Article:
By contrast, some of these other drugs that are coming behind don’t have a long-acting correlated metabolite. Their half-life is about 1 day, so you can be at steady state in a week, then run a 12-week trial, and you have a long runway. The efficacy of that class of drugs may be even better than what you could see with ozanimod, given its characteristics and how we design the trial. That class of drugs is coming. We only have an open-label study of ozanimod in Crohn disease, so we don’t have a good feel for S1P modulators in the treatment of Crohn disease. I guess they’ll work, but we need to see. Then you have the JAK inhibitors like tofacitinib, but the dosages go up to 10 mg twice a day and just did not work for Crohn disease. We know that 15 mg twice a day, with some limited experience, was better than 10 mg, but you just couldn’t go high from a safety perspective.
It wouldn’t surprise me if 15 or 20 mg twice a day of tofacitinib in Crohn disease would work, but you can’t go there from a safety perspective. The JAK1 selective drugs, upadacitinib and filgotinib, are really interesting. They potentially have a better safety profile and, because of their selectivity, you can dose them more intensively. It looks like you get a ramp up in efficacy. Then you have this evolving—there are clinical trials recruiting for deucravacitinib, which is a selective TYK2 inhibitor. You can almost think of that as an oral anti–IL-23, and that’s revolutionary in the treatment of psoriasis. It’s supereffective and analogous to what you see with anti–IL-23 blockaded parenterally in psoriasis. That’s being tested for treating ulcerative colitis and Crohn.
There’s another trial that will come out at ECCO [European Crohn’s and Colitis Organisation Congress] that looks at a JAK1 TYK2 vs a placebo and then separately a JAK3 TYK2, so tyrosine kinase 2; watch for that. It’s all 1 trial, so you have 2 active trials with dose finding compared with a placebo, and these selective molecules within the JAK universe are going to incrementally get better. That’s going to be huge in our field in the years to come. We’ve mentioned repeatedly, fewer anti–interleukin 23, so blocking P19 instead of blocking P40, that blocks both interleukin 12 and 23. In psoriasis, the P19 blockade—so pure interleukin 23 blockade—is flat-out superior to blocking interleukin 12 and 23, which is a little counterintuitive to me. It’s unequivocal, but it’s true. I’ve seen it in several trials.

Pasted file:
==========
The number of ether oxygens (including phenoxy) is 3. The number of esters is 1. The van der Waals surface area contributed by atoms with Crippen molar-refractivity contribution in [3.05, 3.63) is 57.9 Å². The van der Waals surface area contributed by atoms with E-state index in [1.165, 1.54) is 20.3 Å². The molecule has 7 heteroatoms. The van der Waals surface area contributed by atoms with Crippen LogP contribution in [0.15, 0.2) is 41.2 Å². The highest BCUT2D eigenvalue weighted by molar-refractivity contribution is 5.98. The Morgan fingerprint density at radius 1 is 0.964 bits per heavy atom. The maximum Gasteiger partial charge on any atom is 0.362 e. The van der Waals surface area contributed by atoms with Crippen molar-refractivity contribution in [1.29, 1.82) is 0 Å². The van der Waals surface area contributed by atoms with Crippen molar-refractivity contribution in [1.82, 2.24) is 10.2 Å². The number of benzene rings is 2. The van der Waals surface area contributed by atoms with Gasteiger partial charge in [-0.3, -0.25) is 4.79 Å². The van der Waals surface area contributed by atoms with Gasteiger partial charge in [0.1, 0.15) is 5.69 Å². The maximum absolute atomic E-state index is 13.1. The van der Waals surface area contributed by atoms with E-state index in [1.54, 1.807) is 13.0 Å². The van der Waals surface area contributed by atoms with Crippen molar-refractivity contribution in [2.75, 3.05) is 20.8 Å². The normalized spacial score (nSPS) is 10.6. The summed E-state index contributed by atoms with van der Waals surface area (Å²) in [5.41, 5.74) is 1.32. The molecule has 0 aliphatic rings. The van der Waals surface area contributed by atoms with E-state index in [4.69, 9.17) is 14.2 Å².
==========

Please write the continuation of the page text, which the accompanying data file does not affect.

We have a bit of that sense in Crohn disease, that fewer anti–interleukin 23 blockades in patients with anti-DNF [distant or regional node] failure is just very robust. I do not know that it will have psoriasis-like efficacy, but it may be the best in class for that population of patients. That’s really interesting. Then we’re much earlier in understanding pure anti–interleukin 23 in ulcerative colitis. There are a bunch of studies going on. One of the trials of mirikizumab has been finished. They said that the top-line data were positive, but all the data has not been released. To me, those are the 3 big classes that should be progressively coming into practice over the next 3 years. Everything else is a bit further back.
Remo Panaccione, MD, FRCPC: Thank you for watching this HCPLive® Peer Exchange. If you enjoyed the content, please subscribe to our e-newsletters to receive upcoming Peer Exchanges and other great content right in your in-box. I’m sure you’ll see the folks in front of you on future programs. Thank you very much.
Transcript edited for clarity.